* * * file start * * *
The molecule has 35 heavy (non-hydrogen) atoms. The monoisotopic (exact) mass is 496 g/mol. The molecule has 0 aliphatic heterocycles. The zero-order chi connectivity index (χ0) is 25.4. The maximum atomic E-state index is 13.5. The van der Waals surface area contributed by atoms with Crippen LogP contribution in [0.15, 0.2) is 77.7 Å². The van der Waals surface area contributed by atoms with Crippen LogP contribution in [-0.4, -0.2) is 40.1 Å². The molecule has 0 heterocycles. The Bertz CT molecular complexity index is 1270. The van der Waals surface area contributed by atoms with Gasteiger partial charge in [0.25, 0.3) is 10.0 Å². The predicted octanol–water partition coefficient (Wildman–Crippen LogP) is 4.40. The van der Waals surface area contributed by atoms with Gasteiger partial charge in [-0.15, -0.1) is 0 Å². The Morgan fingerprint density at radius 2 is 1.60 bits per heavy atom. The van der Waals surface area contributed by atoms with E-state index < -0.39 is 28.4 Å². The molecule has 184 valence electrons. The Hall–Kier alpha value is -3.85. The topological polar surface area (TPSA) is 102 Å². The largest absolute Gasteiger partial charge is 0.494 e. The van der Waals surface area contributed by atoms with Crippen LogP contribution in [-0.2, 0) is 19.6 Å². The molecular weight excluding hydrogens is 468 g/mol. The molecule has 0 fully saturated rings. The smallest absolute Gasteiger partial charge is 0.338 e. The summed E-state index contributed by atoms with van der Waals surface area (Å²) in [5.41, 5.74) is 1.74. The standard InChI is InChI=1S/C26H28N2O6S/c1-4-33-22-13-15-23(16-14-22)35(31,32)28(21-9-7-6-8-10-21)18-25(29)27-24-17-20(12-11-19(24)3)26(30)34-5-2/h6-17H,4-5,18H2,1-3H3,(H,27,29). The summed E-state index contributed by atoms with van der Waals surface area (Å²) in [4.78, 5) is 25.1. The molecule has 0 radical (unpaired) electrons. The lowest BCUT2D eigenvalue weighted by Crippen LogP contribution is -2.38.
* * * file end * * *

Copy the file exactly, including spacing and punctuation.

The molecule has 35 heavy (non-hydrogen) atoms. The monoisotopic (exact) mass is 496 g/mol. The molecule has 0 aliphatic heterocycles. The zero-order chi connectivity index (χ0) is 25.4. The maximum atomic E-state index is 13.5. The van der Waals surface area contributed by atoms with Crippen LogP contribution in [0.15, 0.2) is 77.7 Å². The van der Waals surface area contributed by atoms with Crippen LogP contribution in [-0.4, -0.2) is 40.1 Å². The molecule has 0 heterocycles. The Bertz CT molecular complexity index is 1270. The van der Waals surface area contributed by atoms with Gasteiger partial charge in [0.25, 0.3) is 10.0 Å². The predicted octanol–water partition coefficient (Wildman–Crippen LogP) is 4.40. The van der Waals surface area contributed by atoms with Gasteiger partial charge in [-0.15, -0.1) is 0 Å². The Morgan fingerprint density at radius 2 is 1.60 bits per heavy atom. The van der Waals surface area contributed by atoms with E-state index < -0.39 is 28.4 Å². The molecule has 184 valence electrons. The Hall–Kier alpha value is -3.85. The topological polar surface area (TPSA) is 102 Å². The largest absolute Gasteiger partial charge is 0.494 e. The van der Waals surface area contributed by atoms with Crippen LogP contribution in [-0.2, 0) is 19.6 Å². The molecular weight excluding hydrogens is 468 g/mol. The molecule has 0 fully saturated rings. The smallest absolute Gasteiger partial charge is 0.338 e. The summed E-state index contributed by atoms with van der Waals surface area (Å²) in [5.41, 5.74) is 1.74. The standard InChI is InChI=1S/C26H28N2O6S/c1-4-33-22-13-15-23(16-14-22)35(31,32)28(21-9-7-6-8-10-21)18-25(29)27-24-17-20(12-11-19(24)3)26(30)34-5-2/h6-17H,4-5,18H2,1-3H3,(H,27,29). The summed E-state index contributed by atoms with van der Waals surface area (Å²) in [4.78, 5) is 25.1. The molecule has 0 radical (unpaired) electrons. The lowest BCUT2D eigenvalue weighted by Crippen LogP contribution is -2.38.